Fighting a culture war against the Muslim “enemy within” will not help counter terrorismby Myriam François / November 9, 2020 / Leave a comment
When French pupils returned to school in November, they marked a minute of silence to remember Samuel Paty. The teacher’s lesson on free speech, which included Charlie Hebdo’s satirical images of the Prophet Muhammad, was used to justify his brutal murder on 16th October. A fortnight later, three people were killed at a church in Nice. Today, a wounded France is, inevitably, not only grieving but also trying to make sense of these gruesome crimes.
There has been much defiant resharing of the images in the wake of the attacks, which in turn has seen Muslim-majority countries call for a boycott of French goods. This led to protests and an attack on a security guard at the French consulate in Saudi Arabia. In response, President Emmanuel Macron sought de-escalation: “The caricatures are not a governmental project,” he insisted to Al Jazeera, “but emerged from free and independent newspapers.”
Charlie Hebdo might be independent, but support for such images is now a litmus test for patriotism. Despite the magazine’s tragic losses, its free speech has been institutionalised. After Paty’s killing, mayors projected the Muhammad cartoons onto government buildings. Macron has now backed using them as part of the curriculum. It is entirely possible, though, to support free speech and also condemn the provocation of sensitivities in a country where Muslims are systematically disadvantaged.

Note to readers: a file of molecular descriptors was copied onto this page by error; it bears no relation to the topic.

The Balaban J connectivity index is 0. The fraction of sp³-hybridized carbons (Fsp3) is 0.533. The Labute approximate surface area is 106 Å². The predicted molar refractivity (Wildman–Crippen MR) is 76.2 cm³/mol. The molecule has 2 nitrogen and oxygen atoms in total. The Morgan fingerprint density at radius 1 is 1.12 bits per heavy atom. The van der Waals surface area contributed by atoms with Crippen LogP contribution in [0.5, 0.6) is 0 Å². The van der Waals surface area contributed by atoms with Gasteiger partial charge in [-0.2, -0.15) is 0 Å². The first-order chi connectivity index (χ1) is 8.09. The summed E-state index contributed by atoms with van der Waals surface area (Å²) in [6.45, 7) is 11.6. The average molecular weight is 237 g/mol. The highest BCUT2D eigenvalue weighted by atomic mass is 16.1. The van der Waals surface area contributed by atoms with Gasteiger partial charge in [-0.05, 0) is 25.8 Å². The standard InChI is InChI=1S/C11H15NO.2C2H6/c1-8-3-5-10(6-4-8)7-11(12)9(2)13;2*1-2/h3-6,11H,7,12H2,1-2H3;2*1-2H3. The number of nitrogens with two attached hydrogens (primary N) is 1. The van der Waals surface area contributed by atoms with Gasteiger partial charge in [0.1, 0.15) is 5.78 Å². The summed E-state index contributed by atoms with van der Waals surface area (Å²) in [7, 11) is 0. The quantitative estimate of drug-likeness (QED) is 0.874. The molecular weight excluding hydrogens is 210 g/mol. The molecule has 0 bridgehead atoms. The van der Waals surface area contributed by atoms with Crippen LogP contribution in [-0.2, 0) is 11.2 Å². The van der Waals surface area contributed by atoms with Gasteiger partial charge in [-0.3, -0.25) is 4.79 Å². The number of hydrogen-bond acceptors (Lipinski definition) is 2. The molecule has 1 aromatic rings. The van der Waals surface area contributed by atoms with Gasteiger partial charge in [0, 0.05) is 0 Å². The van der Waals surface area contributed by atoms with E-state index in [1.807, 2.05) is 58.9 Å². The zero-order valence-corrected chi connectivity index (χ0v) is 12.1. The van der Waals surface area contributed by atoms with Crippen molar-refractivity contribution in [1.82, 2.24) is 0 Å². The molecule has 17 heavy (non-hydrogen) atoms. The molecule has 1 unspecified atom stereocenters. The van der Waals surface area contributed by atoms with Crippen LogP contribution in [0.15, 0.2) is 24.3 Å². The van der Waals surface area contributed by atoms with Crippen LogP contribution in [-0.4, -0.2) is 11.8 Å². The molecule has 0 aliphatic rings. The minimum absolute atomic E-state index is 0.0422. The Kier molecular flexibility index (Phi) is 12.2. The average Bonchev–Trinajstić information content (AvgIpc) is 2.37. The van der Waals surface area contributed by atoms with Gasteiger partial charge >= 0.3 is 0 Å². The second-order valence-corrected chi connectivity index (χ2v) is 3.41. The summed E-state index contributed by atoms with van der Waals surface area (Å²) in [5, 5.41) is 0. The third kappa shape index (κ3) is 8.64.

French public opinion on this issue has hardened. In 2006, over half of French people thought it wrong of Charlie Hebdo to publish caricatures of the Prophet, while after the 2015 attacks on the magazine’s offices, which killed 12 people, 57 per cent thought they should be allowed to be disseminated. By contrast, 69 per cent of French Muslims believed publication was wrong. Some French Christians share Muslim concerns. After the Nice attack, the Archbishop of Toulouse said that showing the cartoons in class was “throwing oil on the fire.”
But this is about more than cartoons. There is a wider conversation to be had about France’s six million Muslims, religious civil liberties and the rule of law. Free speech is threatened in France, but often not from the direction you might expect. The writer Éric Zemmour—twice convicted of hate speech against Muslims—continues to…